The Warmaster Battlefield

 You can play Warmaster on any flat surface – ideally a sheet of mdf board or similar material placed on a table – though the floor with serve at a push. The armies generally begin a fixed distance apart – usually 80cm in Fantasy and 90cm in Ancients – so you will need a table at least this wide and preferably a good bit wider. In the UK we mostly play Warmaster on battlefields that are 4 feet wide and either 6 or 8 feet wide – because this is the standard size for sheet materials such as chipboard or mdf board.

 A flat surface is a bit boring - after all our intention was to fight over a whole landscape replete with hills and valleys, rivers, woodlands, farms, villages and – in the case of Warmaster Fantasy at least – unearthly volcanoes and hellish fire pits! Most players like to create a scene to fight over using model railway or similar terrain – and you can buy model trees and even buildings and other terrain items that are suitable. Warmaster models are about the same size as ‘N’ gauge model railways so anything made to fit ‘N’ gauge will pretty much do the job. For hills, valleys and similar undulating terrain you can either make your own features using material such as polystyrene boards or you can buy pre-made terrain such as the Games Workshop plastic hills. For historic buildings to match with your army you can either make your own from card if you are suitably skilled or you can buy models from any number of suppliers who make models specifically for wargames – see the links section for more about those.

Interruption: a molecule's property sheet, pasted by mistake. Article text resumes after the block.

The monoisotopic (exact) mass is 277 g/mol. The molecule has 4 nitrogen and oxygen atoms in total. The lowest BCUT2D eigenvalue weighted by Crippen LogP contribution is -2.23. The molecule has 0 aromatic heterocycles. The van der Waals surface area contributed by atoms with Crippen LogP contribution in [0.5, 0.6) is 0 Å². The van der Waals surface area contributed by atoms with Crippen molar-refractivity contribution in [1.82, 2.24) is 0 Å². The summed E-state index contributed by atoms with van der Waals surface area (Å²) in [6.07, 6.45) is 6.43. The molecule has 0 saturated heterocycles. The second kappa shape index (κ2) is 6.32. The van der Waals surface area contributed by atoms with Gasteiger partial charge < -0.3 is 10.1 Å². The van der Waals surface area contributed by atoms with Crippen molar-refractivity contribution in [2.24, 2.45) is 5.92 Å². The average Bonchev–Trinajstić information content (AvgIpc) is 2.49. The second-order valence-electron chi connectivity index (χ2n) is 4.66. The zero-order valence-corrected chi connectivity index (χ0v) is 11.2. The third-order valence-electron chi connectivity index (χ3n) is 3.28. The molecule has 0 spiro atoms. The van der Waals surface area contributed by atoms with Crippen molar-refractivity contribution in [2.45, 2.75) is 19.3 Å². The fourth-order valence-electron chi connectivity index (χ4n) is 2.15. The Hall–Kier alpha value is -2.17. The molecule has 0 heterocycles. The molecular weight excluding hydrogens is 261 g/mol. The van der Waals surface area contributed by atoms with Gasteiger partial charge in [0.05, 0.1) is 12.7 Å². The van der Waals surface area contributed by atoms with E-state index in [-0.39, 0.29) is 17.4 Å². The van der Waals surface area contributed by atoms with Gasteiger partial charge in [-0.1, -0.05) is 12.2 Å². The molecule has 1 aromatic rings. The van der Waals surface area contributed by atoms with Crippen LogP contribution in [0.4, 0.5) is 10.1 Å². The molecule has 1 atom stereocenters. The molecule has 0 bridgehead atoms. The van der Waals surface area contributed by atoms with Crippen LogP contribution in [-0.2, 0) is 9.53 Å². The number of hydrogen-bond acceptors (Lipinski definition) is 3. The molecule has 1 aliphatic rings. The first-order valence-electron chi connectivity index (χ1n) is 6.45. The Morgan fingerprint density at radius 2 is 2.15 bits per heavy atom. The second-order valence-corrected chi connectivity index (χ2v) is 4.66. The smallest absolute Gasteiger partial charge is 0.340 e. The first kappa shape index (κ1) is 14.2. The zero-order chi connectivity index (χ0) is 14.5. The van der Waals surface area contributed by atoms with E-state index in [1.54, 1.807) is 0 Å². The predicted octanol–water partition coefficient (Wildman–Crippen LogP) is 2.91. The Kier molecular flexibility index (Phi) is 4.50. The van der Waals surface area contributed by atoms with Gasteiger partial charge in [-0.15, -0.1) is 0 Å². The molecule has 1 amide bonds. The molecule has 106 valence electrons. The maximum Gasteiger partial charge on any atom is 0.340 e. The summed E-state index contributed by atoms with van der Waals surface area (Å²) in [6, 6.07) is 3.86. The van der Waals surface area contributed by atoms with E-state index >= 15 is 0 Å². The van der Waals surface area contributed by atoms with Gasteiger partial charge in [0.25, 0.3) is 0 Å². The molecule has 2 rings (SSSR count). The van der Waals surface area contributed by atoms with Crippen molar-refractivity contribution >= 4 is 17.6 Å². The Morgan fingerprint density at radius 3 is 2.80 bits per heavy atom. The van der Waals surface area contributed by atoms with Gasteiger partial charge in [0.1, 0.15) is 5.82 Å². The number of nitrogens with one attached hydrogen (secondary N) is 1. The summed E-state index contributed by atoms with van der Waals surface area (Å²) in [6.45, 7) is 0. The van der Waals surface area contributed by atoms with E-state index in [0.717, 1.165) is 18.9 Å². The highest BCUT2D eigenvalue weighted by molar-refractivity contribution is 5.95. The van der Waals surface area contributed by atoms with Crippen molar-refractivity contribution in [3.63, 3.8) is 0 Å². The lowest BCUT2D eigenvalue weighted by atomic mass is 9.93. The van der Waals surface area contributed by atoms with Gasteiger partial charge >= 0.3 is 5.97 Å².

If you enjoy making the scenery – and if you have the space to store your creations – then you might want to go for purpose built set-up using sculpted terrain boards. This is a rather advanced option – but it does look good. Using this kind of system the battlefield is made up of individual blocks which fit together to represent rolling terrain with hills and valleys all sculpted in place. Most players will go for something simpler – but it’s worth while taking a look at a rolling terrain battlefield because the greater realism gives us a better idea of what we’re trying to represent even when using simpler solutions.

Most players go for the practical solution of a flat table with individual pieces of terrain that they can place on top to give a good impression of the topography. So a wood is represented by a piece or card or board about the size of a dinner plate with model trees places on it: because troops will want to move through the wood it’s a good idea to place the trees loosely so they can be moved or removed to permit troop movement. Similarly, a village can be represented by a similar piece of card or board with model buildings place loosely on top. All of these are practical solutions that can still look good with a bit of effort.